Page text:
For Radical, though, the consequences are more severe. The publishing group was getting ready to release a hard copy of the first three books later this month (March 16th, to be precise). That means they’ve probably already gotten the books printed, which is no small expense, especially in hardback. Now they have content which they cannot sell, a series that cannot generate them funds, and a whole lot of cash sunk into what is now a dead project. I don’t think my fair reader needs an intricate understanding of rocket science to know that that’s an outcome that sucks big thrust engines.

Radical is a company that doesn’t necessarily get a lot of time in the sun, and especially when their main product lines compete with the Big Two (DC and Marvel), the room for error is slim. A mistake/grievous error that is not their fault could be the foot on the neck of the company. Radical’s only recourse is to sue the creator for the cost of producing a good that was supposed to be original, and was not. Let us hope that Radical can use this breach of contract to extract the cost of these books from the hide of the selfish, moronic Simmons. If you have a chance to stop by your local comic book store, take a look at some of the wares that Radical has to offer. Take a chance on a company that could use a little extra help right now. You might find something you like.

The other party that is damaged here is anyone that purchased Incarnate. These customers bought content that they expected to be original, and it was not. This is a huge breach of trust, and hopefully, Nick Simmons will no longer be able to find work in the comics industry.

According to the buzz around the internet (since I do not read Bleach, admittedly),  the plagiarized content was from chapters that have not been published in English. This means that Simmons is a thief in multiple ways. And to be honest, he’s just like many anime and manga fans here in the US.

Let me say that again. The idiot thief, Nick Simmons, is just like most anime and manga fans. Entitlement-minded. Granted, he may have been a little more extreme about it than other anime and manga fans, but his outlook is the same. I deserve, he says. I deserve to read Bleach scans without paying for them, he says. I love the comic! I am its fan! I love Bleach! Soon it becomes something more. I deserve comics for free. Again, it evolves. I deserve to have my own comic book. I’m a decent artist, I can make it in the comics industry. I deserve to have some fame in the comics industry. I deserve a mark of my own!  (And when he realizes he does not have the skill to make his wishes come true, he does the next best thing – he borrows someone else’s skill to make his own dream a reality.) It’s this (0r a version of this) entitlement mentality that plagues the anime/manga community.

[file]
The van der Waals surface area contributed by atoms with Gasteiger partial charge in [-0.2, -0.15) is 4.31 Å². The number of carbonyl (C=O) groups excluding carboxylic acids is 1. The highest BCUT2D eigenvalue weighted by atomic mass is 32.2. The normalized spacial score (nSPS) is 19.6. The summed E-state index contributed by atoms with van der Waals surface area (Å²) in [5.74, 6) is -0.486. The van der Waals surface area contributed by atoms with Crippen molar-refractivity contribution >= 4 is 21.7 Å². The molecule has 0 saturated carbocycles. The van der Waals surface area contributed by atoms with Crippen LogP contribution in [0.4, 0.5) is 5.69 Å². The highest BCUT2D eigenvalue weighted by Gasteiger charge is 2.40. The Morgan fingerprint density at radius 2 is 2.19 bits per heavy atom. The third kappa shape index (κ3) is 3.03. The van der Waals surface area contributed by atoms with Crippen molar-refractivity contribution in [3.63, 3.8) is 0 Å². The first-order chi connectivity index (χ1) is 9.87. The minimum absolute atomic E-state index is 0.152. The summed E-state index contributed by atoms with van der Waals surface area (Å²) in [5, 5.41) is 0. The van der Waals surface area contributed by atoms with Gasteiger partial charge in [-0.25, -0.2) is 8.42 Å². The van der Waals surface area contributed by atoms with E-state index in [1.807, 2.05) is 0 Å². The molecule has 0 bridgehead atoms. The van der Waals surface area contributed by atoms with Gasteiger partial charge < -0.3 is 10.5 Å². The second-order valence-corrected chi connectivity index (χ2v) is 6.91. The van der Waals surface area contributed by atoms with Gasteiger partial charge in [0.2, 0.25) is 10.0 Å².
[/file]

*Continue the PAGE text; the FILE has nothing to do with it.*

Through my research for this post, I have become completely disheartened by the fans of manga and anime. This post especially shows the brazen arrogance and entitlement mentality of many anime and manga fans. As Matt Blind explains the basic concepts of entertainment, the author continues to claim a right to content he does not own or need. He merely wants it, and he’s going to get it. To hell with Gosho Aoyama, and the company that supports him.  The adaptation isn’t good enough, so instead of refusing to buy it, he just steals it instead. YEAH DUDE! STICK IT TO THE MAN!

Dear fanboy.  You do not have a right to entertainment. People have staked their lives on being able to get paid for creating original work that you enjoy. To steal from the authors and studios you love is to destroy them. By downloading this content, Aoyama-sensei and Tite Kubo don’t receive any compensation for their work, and your decision (in economic logic) tells these creators that their content cannot sell.  By stealing work, you promote the destruction of the things you love the most.

And please, do not come onto my blog to justify your theft. You are a shoplifter of entertainment, and there can be no justification for that. You do not need manga scans every week. You don’t need manga. You don’t need anime. What you need is a cold hard reality check.

That goes to you too, Nick.

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News

Nick Simmons is a Moron

Hello blogosphere! Here’s the midweek update.

MangaWidget News: I’ve added pages that have been in limbo for a while now: Links, which gives links to all the manga publishers as well as some of the bloggers I admire, and Contact, which, of course, is my contact information. I contribute at Comics Village, Eye of the Vortex, and write here, so if you want internet exposure for reviews, well, you’ve come to the right nerd.

Nick Simmons, author/illustrator of the now infamous Incarnate, is a moron. This Friday, check out my thoughts on the illustrator’s scandal, and his response to public outcry (it’s adding to the pile, yes, but hopefully I have some unique points to bring to the table).

Other things to note this week:

Johanna Draper-Carlson gets quoted about the Nick Simmons scandal by the NY Times Beat blog
Kate Dacey is giving away 4 copies of the paperback edition of MW published by Vertical
Lissa Pattillo has news of TokyoPop’s latest license: Neko Ramen by Kenji Sonishi (the first volume will be available in June)
Rob at Panel Platter has a synopsis of TokyoPop’s webinar
Melinda Beasi is hosting a Banana Fish roundtable